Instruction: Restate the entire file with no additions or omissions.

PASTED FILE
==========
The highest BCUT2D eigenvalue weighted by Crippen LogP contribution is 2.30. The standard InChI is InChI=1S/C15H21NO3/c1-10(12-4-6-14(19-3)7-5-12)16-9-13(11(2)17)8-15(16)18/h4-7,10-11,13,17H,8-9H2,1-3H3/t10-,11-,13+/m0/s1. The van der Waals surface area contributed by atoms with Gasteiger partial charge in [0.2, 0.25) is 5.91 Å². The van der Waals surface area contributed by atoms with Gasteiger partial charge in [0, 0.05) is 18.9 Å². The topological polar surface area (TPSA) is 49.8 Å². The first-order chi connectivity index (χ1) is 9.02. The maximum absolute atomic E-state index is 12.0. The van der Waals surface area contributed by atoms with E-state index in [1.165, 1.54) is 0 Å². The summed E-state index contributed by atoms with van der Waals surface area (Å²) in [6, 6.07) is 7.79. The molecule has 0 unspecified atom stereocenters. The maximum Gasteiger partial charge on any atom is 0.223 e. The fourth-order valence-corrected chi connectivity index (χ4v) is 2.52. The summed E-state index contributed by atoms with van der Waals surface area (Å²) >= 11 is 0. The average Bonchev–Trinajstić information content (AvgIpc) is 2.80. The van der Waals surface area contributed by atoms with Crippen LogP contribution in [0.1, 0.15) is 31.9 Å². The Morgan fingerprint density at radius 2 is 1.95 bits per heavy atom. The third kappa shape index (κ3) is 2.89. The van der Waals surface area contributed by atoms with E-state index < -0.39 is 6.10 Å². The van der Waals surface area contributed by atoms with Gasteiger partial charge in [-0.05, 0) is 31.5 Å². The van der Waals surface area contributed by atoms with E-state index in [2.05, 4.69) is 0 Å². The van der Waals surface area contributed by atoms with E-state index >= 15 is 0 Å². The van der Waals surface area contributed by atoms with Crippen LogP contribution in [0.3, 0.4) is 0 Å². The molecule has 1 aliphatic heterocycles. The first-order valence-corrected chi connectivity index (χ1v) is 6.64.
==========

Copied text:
The highest BCUT2D eigenvalue weighted by Crippen LogP contribution is 2.30. The standard InChI is InChI=1S/C15H21NO3/c1-10(12-4-6-14(19-3)7-5-12)16-9-13(11(2)17)8-15(16)18/h4-7,10-11,13,17H,8-9H2,1-3H3/t10-,11-,13+/m0/s1. The van der Waals surface area contributed by atoms with Gasteiger partial charge in [0.2, 0.25) is 5.91 Å². The van der Waals surface area contributed by atoms with Gasteiger partial charge in [0, 0.05) is 18.9 Å². The topological polar surface area (TPSA) is 49.8 Å². The first-order chi connectivity index (χ1) is 9.02. The maximum absolute atomic E-state index is 12.0. The van der Waals surface area contributed by atoms with E-state index in [1.165, 1.54) is 0 Å². The summed E-state index contributed by atoms with van der Waals surface area (Å²) in [6, 6.07) is 7.79. The molecule has 0 unspecified atom stereocenters. The maximum Gasteiger partial charge on any atom is 0.223 e. The fourth-order valence-corrected chi connectivity index (χ4v) is 2.52. The summed E-state index contributed by atoms with van der Waals surface area (Å²) >= 11 is 0. The average Bonchev–Trinajstić information content (AvgIpc) is 2.80. The van der Waals surface area contributed by atoms with Crippen LogP contribution in [0.1, 0.15) is 31.9 Å². The Morgan fingerprint density at radius 2 is 1.95 bits per heavy atom. The third kappa shape index (κ3) is 2.89. The van der Waals surface area contributed by atoms with E-state index < -0.39 is 6.10 Å². The van der Waals surface area contributed by atoms with Gasteiger partial charge in [-0.05, 0) is 31.5 Å². The van der Waals surface area contributed by atoms with E-state index in [2.05, 4.69) is 0 Å². The van der Waals surface area contributed by atoms with E-state index >= 15 is 0 Å². The van der Waals surface area contributed by atoms with Crippen LogP contribution in [0.3, 0.4) is 0 Å². The molecule has 1 aliphatic heterocycles. The first-order valence-corrected chi connectivity index (χ1v) is 6.64.